Last month, Ned Hands and his wife applied to get their 5-year-old daughter into a coveted Pinellas fundamental school. In fact, they applied to five of them. Every night since, they've prayed she will get in.
She might. But this year, the odds are slimmer.
Pinellas parents submitted 8,450 applications for fundamental school seats this year — up 23 percent from last year, according to district data released this week. But they're vying — through a lottery system — for about the same number of seats as last year.
Realistically, there might be 800 open seats.
"Oh, no, don't tell me that," said Hands, 38, a St. Petersburg Realtor. "We want in pretty bad."
The big jump in demand means more parents will be frustrated when the schools announce their initial invitations next month. It also means more pressure on the Pinellas School Board to provide more fundamental seats soon, or face the wrath of an increasingly organized parents group unhappy with neighborhood schools.
"It's just worrisome that as far as how much taxes we pay, we can't find good schools," said Chris Wenzel, a St. Petersburg parent who hopes his fifth-grader will get into a fundamental middle school so he won't have to attend his zoned school, Bay Point Middle.
Fundamental schools are public schools that mandate parental involvement. The nine in Pinellas boast some of the highest test scores and lowest discipline rates. They also cost taxpayers less than other public schools.
Last year, nudged by demand and budget cuts, the school board approved the biggest expansion of the fundamental program in its 33-year history, boosting seats from about 5,700 to 7,200. But the new seats might have only whetted parents' appetite.
Most of the elementary school applications are for kindergarten slots, where the odds are even longer than they appear on paper. The same goes for sixth grade and ninth grade.
District policy allows siblings of fundamental students to follow in their brother's or sister's footsteps, so a quarter or more of the kindergarten slots each year are already taken. It also guarantees that students already in the fundamental school pipeline can stay in those kinds of schools until they graduate. This year, that means some 40 percent of the middle school slots and nearly all of the high school slots will likely be filled by rising fifth-graders and eighth-graders.
On paper, the district says there are about 1,650 total slots. Fundamental school activist Bud Zimmer, who keeps close tabs on the numbers, said there are more like 1,800.
But boil them down, Zimmer said, and what matters is this: Only about 800 are truly open.
At the school level, Madeira Beach K-8 Fundamental offers a good example of what a hopeful parent is looking at. Kindergarten applications: 506. Seats: About 50.
"That's potentially a pretty good wait list," said deputy superintendent Jim Madden.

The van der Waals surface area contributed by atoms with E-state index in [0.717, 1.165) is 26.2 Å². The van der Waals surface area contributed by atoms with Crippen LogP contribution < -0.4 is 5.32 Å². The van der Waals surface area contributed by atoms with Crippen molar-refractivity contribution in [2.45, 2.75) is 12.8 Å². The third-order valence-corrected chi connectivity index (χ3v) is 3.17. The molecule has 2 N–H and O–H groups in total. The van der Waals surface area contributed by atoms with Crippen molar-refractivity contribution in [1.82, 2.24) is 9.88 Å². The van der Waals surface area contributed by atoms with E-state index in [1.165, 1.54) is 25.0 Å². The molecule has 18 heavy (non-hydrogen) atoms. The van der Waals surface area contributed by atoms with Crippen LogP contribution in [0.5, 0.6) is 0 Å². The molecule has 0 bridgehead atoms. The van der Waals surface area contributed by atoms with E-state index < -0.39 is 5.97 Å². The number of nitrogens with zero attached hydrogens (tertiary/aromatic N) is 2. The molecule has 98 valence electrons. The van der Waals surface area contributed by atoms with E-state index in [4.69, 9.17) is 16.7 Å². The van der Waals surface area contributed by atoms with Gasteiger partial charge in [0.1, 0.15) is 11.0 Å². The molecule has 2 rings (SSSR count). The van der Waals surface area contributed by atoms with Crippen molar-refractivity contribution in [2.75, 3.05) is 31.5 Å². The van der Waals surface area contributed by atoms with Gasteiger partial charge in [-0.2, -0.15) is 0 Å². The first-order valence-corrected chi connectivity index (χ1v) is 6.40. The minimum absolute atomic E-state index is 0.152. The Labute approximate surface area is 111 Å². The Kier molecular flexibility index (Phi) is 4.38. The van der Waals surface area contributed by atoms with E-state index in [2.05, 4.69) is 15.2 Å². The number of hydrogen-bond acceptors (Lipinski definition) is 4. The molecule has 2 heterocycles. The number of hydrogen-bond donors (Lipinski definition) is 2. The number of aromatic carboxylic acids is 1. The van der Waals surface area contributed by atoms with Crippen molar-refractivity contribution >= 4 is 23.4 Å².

He cautioned it's unclear how many more families applied this year. There's no limit on the applications a family can put in for choice programs — which includes fundamentals and others — and many put in several.
That can inflate the numbers — and the odds — at certain schools.
Madden also said the district needs to take a closer look at why there are more applications. Some of the other choice programs — for example, the International Baccalaureate programs at St. Petersburg High and Palm Harbor University High — also saw significant spikes.
It could be, Madden said, that a tough economy is spurring more private school parents to look at public options. Or it could be that as the district has returned to neighborhood schools, more people are not satisfied with what they're zoned for.
Regardless, Madden said, the school board will be taking a closer look at the demand and how to respond.
Board member Mary Brown, who supports more fundamental seats, said the possibility of expansion "deserves discussion."
"It's a choice for parents," she said.
For some fundamental school advocates, this year's numbers are an I-told-you-so. They intend to keep pressing.
The school board knows more parents want fundamental schools, but "they're just reluctant apparently to give the public what they want," Zimmer said.
The board began wading into that debate last fall when a new parents group, the Fundamental Schools Advocacy Network, pushed hard for high school seats beyond those at Osceola Fundamental High. With the addition of more fundamental middle school seats last year, some parents worried that the 450 ninth-grade slots at Osceola wouldn't be enough to accommodate those in the pipeline.
Madden said about 525 fundamental eighth-graders applied to be in Osceola next year. But he was confident many would choose other schools.
For now, a few thousand parents are keeping their fingers crossed.
Wenzel, the south St. Petersburg dad, said he knows what he's going to do if his son doesn't get into a fundamental: take him out of public school completely.
"Unfortunately," he said, "it's going to be loans to take him to Shorecrest."
Ron Matus can be reached at firstname.lastname@example.org or (727) 893-8873.